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Trans/national Chinese Bodies Performing Sex, Health, and Beauty in Cinema and Media

  • Author(s): Zuo, Mila
  • Advisor(s): McHugh, Kathleen A
  • et al.
Abstract

This dissertation explores the connections between Chinese body cultures and transnational screen cultures by tracing the Chinese body through representation in contemporary cinema and media in the post-Mao era. Images of Chinese bodies participate in the audio-visual manufacture of desire and pleasure, and ideas of “Chinese-ness” endure through repetitive, mediated performance. This dissertation examines how representations of sex, health, and beauty are mediated by social, cultural, and political belief systems, and how cine/televisual depictions of the body also, in turn, mediate gender, cultural, racial and ethnic identifications within and across national boundaries.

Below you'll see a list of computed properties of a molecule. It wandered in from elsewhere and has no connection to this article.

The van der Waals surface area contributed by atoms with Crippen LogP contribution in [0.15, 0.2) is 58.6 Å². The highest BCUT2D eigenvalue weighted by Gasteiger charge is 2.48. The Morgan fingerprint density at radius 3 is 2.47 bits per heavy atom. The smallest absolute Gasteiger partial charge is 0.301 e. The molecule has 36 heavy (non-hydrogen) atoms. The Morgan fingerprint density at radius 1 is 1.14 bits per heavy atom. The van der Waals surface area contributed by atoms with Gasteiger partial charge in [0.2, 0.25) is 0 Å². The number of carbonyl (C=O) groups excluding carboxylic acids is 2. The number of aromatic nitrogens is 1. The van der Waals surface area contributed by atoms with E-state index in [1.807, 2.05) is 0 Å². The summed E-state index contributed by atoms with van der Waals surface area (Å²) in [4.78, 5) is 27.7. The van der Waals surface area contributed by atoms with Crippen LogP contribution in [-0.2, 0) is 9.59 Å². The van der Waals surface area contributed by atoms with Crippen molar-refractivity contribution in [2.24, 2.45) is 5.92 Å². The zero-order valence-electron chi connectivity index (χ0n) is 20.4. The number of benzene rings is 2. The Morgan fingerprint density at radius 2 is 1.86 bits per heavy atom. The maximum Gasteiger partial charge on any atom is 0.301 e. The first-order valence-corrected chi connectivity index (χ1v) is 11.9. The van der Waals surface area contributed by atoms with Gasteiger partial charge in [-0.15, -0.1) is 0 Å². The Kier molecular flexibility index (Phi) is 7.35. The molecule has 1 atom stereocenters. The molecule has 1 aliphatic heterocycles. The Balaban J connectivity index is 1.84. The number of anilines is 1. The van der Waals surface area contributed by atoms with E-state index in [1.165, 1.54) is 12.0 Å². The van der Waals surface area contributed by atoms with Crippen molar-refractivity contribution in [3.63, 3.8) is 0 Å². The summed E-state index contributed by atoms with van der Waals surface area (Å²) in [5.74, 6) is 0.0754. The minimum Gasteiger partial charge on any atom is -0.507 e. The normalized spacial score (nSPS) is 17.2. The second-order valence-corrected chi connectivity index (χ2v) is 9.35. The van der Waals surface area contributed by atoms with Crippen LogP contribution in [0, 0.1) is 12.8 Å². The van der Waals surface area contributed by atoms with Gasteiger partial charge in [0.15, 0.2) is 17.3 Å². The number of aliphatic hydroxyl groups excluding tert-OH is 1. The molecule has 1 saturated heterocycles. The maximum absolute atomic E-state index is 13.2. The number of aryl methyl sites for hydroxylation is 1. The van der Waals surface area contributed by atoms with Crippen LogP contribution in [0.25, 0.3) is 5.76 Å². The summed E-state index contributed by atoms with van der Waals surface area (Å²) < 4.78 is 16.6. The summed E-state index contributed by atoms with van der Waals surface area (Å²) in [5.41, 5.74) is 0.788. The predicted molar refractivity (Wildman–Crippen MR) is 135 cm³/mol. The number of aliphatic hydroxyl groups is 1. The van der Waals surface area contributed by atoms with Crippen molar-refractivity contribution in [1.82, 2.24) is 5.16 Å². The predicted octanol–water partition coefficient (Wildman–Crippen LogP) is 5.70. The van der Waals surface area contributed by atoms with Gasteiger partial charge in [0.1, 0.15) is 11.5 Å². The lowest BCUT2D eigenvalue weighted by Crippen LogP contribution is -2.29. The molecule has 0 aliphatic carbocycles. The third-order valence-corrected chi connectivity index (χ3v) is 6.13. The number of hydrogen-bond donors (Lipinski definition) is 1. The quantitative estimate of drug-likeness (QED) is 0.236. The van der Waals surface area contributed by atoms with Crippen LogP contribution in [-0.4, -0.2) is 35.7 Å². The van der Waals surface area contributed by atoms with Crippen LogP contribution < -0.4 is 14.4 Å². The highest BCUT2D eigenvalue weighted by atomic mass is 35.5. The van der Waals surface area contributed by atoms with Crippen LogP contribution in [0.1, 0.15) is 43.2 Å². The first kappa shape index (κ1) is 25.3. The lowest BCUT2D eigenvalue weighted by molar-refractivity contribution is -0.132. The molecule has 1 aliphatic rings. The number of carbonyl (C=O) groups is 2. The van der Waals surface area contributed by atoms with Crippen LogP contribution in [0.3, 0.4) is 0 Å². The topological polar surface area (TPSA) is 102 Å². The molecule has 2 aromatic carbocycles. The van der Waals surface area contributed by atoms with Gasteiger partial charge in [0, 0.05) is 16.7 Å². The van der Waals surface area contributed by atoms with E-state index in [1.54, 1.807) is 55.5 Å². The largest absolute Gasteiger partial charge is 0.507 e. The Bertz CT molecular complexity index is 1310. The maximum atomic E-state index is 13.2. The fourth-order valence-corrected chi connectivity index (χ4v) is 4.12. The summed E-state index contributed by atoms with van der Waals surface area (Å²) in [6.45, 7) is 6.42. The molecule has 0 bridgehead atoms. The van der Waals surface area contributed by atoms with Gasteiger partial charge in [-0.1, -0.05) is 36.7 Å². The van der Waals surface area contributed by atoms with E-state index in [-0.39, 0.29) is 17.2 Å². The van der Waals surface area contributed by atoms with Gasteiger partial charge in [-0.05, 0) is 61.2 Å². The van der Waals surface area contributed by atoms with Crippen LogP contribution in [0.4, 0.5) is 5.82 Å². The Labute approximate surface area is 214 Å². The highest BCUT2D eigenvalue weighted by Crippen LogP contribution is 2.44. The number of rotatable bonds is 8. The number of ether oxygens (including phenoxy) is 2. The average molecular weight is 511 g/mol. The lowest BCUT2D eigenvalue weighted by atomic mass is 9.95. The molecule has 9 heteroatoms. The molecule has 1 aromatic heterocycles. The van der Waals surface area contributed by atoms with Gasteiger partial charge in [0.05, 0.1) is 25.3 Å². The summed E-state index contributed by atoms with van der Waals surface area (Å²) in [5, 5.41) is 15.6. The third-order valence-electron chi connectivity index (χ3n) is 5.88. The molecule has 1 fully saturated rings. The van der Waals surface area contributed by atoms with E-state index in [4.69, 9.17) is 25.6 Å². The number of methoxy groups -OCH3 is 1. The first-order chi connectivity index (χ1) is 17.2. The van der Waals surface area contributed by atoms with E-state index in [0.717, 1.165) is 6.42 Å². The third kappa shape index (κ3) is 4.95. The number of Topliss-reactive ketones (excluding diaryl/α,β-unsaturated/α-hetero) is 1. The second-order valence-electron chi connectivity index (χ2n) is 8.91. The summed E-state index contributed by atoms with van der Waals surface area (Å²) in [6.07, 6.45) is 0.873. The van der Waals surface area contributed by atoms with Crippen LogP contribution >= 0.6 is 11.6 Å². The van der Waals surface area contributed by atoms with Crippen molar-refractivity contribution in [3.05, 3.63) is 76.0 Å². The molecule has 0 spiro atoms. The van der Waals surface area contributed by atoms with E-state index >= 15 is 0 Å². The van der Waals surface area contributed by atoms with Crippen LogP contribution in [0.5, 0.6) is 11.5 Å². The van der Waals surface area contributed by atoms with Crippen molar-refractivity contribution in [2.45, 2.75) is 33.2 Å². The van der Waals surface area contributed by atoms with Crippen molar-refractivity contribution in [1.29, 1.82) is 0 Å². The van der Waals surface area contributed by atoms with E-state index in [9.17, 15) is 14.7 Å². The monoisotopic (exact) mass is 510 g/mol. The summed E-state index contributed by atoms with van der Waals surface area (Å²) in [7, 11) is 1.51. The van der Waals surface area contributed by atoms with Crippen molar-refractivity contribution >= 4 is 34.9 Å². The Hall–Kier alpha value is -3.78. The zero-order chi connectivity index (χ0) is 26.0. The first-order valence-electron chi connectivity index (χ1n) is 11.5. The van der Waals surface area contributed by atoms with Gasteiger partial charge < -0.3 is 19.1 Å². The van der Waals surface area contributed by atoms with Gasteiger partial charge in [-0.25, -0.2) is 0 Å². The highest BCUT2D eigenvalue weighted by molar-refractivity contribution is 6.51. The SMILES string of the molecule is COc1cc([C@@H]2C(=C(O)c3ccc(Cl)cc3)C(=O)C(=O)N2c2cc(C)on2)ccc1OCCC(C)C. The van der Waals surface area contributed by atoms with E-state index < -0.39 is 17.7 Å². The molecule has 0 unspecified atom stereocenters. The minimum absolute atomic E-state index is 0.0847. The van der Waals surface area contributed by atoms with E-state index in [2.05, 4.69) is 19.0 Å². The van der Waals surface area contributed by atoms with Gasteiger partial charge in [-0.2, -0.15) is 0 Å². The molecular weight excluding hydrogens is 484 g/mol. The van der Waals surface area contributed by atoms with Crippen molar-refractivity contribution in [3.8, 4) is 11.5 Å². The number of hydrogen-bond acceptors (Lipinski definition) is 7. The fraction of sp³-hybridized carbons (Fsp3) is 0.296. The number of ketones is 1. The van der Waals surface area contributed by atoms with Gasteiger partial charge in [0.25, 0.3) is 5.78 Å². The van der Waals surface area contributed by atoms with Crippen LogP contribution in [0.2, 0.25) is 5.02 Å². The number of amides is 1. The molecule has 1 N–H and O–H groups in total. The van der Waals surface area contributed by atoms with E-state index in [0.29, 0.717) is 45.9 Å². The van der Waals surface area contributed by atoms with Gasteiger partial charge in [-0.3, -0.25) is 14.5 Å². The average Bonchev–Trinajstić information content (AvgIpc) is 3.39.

The bodily practices and behaviors in the quotidian arenas of sex, health, and beauty reflect the internalization of culture and the politics of identity construction. This dissertation is interested in how the pleasures of cinema relate to the politics of the body and how the pleasures of the body relate to the politics of cinema. "Trans/national Chinese Bodies Performing Sex, Health, and Beauty in Cinema and Media" focuses in particular on images of the Chinese female body that participate in worldly constructions of “Chinese-ness.” Each chapter is a situational exploration of a facet of Chinese embodiment in contemporary cinema and media: the erotics and affects of cinematic war bodies, the hygienic body in compassionate melodrama, the touching politics of China’s first HIV/AIDS film, the politics of beauty in regards to post-Mao Chinese female film stars, and the exotic/erotic-ization of Chinese American actresses. By framing the performer as the central author in film and television, this project suggests an alternate hermeneutics to understanding the accented Chinese body as cine/televisual phenomenon. Anchored by discussions of affective, sensorial, and phenomenological spectatorship, this project explores the Chinese body as a fictive text that powerfully elicits feelings of cultural belonging. This study mobilizes the concept of carnal spectatorship in an attempt to answer the question: How do Chinese audiences make sense and senses of their own histories and identities through their imaginative, bodily contact with onscreen Chinese bodies? As this dissertation illustrates, China and Chinese-ness are themselves performances inextricable from bodily systems of desire, pleasure, and well-being. As a construction of film and media, the Chinese body enables access to a diversity of erotics and pleasures that elucidate Chinese-ness as an affective condition of being-in-the-world.

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